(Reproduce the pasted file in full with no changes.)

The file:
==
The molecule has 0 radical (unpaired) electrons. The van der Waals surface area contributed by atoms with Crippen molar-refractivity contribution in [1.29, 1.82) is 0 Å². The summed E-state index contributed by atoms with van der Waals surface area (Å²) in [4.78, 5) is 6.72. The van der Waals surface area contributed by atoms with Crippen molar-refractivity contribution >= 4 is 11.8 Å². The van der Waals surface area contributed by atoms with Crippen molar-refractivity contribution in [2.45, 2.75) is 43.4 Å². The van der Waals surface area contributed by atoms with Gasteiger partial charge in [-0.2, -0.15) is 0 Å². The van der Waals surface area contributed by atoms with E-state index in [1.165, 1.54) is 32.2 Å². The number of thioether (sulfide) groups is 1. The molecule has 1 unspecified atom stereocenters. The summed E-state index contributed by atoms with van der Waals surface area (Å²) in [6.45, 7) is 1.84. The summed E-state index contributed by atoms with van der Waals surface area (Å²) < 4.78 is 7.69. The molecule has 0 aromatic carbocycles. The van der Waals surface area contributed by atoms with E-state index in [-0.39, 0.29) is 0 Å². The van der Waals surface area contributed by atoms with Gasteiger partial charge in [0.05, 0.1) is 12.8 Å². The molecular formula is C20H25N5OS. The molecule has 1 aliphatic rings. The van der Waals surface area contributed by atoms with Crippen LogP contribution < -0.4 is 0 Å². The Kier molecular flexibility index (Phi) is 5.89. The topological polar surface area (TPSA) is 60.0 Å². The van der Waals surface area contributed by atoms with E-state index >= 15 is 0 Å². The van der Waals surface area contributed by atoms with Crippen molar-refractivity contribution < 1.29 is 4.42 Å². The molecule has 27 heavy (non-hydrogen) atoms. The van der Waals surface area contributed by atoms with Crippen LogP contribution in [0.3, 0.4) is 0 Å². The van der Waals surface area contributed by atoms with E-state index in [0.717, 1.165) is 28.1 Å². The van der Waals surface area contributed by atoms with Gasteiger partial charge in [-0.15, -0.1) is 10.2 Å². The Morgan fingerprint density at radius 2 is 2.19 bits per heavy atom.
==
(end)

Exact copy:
The molecule has 0 radical (unpaired) electrons. The van der Waals surface area contributed by atoms with Crippen molar-refractivity contribution in [1.29, 1.82) is 0 Å². The summed E-state index contributed by atoms with van der Waals surface area (Å²) in [4.78, 5) is 6.72. The van der Waals surface area contributed by atoms with Crippen molar-refractivity contribution >= 4 is 11.8 Å². The van der Waals surface area contributed by atoms with Crippen molar-refractivity contribution in [2.45, 2.75) is 43.4 Å². The van der Waals surface area contributed by atoms with Gasteiger partial charge in [-0.2, -0.15) is 0 Å². The van der Waals surface area contributed by atoms with E-state index in [1.165, 1.54) is 32.2 Å². The number of thioether (sulfide) groups is 1. The molecule has 1 unspecified atom stereocenters. The summed E-state index contributed by atoms with van der Waals surface area (Å²) in [6.45, 7) is 1.84. The summed E-state index contributed by atoms with van der Waals surface area (Å²) < 4.78 is 7.69. The molecule has 0 aromatic carbocycles. The van der Waals surface area contributed by atoms with E-state index in [-0.39, 0.29) is 0 Å². The van der Waals surface area contributed by atoms with Gasteiger partial charge in [0.05, 0.1) is 12.8 Å². The molecular formula is C20H25N5OS. The molecule has 1 aliphatic rings. The van der Waals surface area contributed by atoms with Crippen LogP contribution < -0.4 is 0 Å². The Kier molecular flexibility index (Phi) is 5.89. The topological polar surface area (TPSA) is 60.0 Å². The van der Waals surface area contributed by atoms with E-state index >= 15 is 0 Å². The van der Waals surface area contributed by atoms with Crippen molar-refractivity contribution < 1.29 is 4.42 Å². The molecule has 27 heavy (non-hydrogen) atoms. The van der Waals surface area contributed by atoms with Crippen LogP contribution in [0.3, 0.4) is 0 Å². The van der Waals surface area contributed by atoms with E-state index in [0.717, 1.165) is 28.1 Å². The van der Waals surface area contributed by atoms with Gasteiger partial charge in [-0.15, -0.1) is 10.2 Å². The Morgan fingerprint density at radius 2 is 2.19 bits per heavy atom.